We specified the core ISAAC question ‘Has your child ever had asthma?’ by adding a more explicit question: ‘Has your child's asthma been confirmed by a physician?’ This rendered a percentage of 38%, instead of 42% when asking the core question. Physician-diagnosed asthma is often used as a standard method in asthma studies, and usually contains a combination of history and clinical examination, sometimes supplemented with physiological and laboratory tests (20). However, the precise diagnostic measures and criteria used differ considerably from one study to another. While physicians agree that certain criteria are necessary to diagnose asthma, they disagree on the combinations of factors that are needed to do so (21). According to the Cuban National Asthma Guidelines, physician diagnosis of asthma is based on clinical examination and personal and family symptom history. Objective test results are added if available (22).

In our study population the percentage of children who wheezed on clinical examination was significantly smaller than the percentage of those who wheezed in the past 12 months according to the questionnaire. Patients do not necessarily wheeze at the moment of clinical examination, which can partly explain the observed difference (20). On the other hand, it is known that questionnaires tend to overestimate prevalences (23).

Bronchial hyperresponsiveness tests are assumed to provide an objective and reliable marker of asthma, not influenced by variations in symptom perception or diagnostic trends (24). As with symptom questionnaires and clinical examination however, they are neither completely specific nor completely sensitive for asthma (25). In epidemiological studies, the most widely used methods have been inhalation challenge with methacholine or histamine, but recently there has been an increasing interest in using other challenge agents for assessing BHR in the field. We chose exercise challenge in our study because it seems more natural and acceptable to children and their parents than provocation with drugs, and more feasible in a public school setting (26). According to Toelle et al. (15) neither symptoms nor BHR alone can be used to discriminate asthma in the community. They recommended a combination of recent wheeze and BHR, based on histamine challenge. Using their definition with exercise-induced provocation, we found fewer children with current asthma than when applying BHR alone. The same percentage (5%) was found in our Cuban study population when using the definition of Gruchalla et al. (12) who proposed a diagnosis of probable asthma based on a combination of questionnaire and BHR results. On the other hand, others have stated that BHR in combination with symptom history is a very insensitive measure of asthma, and that diagnosis of childhood asthma should not be overlooked in symptomatic cases without objective evidence of BHR (25). Furthermore, Demissie et al. (27) who used a Bayesian approach for sensitivity and specificity analysis found that exercise challenge was clearly inferior to the symptom questionnaire in identifying asthmatic children in a community setting. Using BHR and/or symptom history we would have found 156 children (39%) with asthma.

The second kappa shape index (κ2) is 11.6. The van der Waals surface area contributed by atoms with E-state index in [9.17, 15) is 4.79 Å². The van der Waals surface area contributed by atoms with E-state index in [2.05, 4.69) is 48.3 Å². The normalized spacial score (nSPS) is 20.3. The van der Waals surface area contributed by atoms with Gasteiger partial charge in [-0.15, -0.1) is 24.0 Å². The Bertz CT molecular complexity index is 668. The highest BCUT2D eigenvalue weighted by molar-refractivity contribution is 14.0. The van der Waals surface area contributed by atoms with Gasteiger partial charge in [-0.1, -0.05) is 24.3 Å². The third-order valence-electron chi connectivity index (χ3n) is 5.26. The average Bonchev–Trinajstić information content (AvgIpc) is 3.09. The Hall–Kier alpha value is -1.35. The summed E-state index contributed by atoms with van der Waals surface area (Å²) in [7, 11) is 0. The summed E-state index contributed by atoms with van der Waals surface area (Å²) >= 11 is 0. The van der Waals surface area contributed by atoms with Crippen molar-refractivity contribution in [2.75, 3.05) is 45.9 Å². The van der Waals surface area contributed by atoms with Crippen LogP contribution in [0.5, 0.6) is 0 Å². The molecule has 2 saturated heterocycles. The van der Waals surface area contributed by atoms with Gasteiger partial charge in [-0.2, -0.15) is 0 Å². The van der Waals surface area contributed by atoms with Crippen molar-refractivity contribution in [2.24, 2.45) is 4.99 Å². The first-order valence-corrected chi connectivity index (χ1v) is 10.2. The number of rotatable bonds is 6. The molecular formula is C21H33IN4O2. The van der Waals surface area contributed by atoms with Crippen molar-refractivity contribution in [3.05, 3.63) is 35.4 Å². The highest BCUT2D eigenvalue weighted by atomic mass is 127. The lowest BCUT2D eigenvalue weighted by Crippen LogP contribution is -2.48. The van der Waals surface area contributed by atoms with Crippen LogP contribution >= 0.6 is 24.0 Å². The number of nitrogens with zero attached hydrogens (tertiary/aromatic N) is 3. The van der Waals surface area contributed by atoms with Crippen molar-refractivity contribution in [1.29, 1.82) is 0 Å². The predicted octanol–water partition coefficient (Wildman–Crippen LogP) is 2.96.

Fewer studies have been performed with regard to allergic rhinoconjunctivitis. As there are no standard clinical criteria or objective tests available, symptom history is even more important here. As for asthma, some authors have suggested a score system for the diagnosis of allergic rhinoconjunctivitis (9, 12–14). Applying the ISAAC questionnaire as well as the Strachan score to our 5- to 13-year-old study population in Cuba yielded percentages that were among the highest ISAAC prevalences of allergic rhinoconjunctivitis found (14). Again, it should be noted that the little strength of our data does not allow full comparison. Symptom percentages based on the ISAAC questionnaires were thus not only high for asthma but also for allergic rhinitis. A similar association between asthma and allergic rhinoconjunctivitis has been found before (28).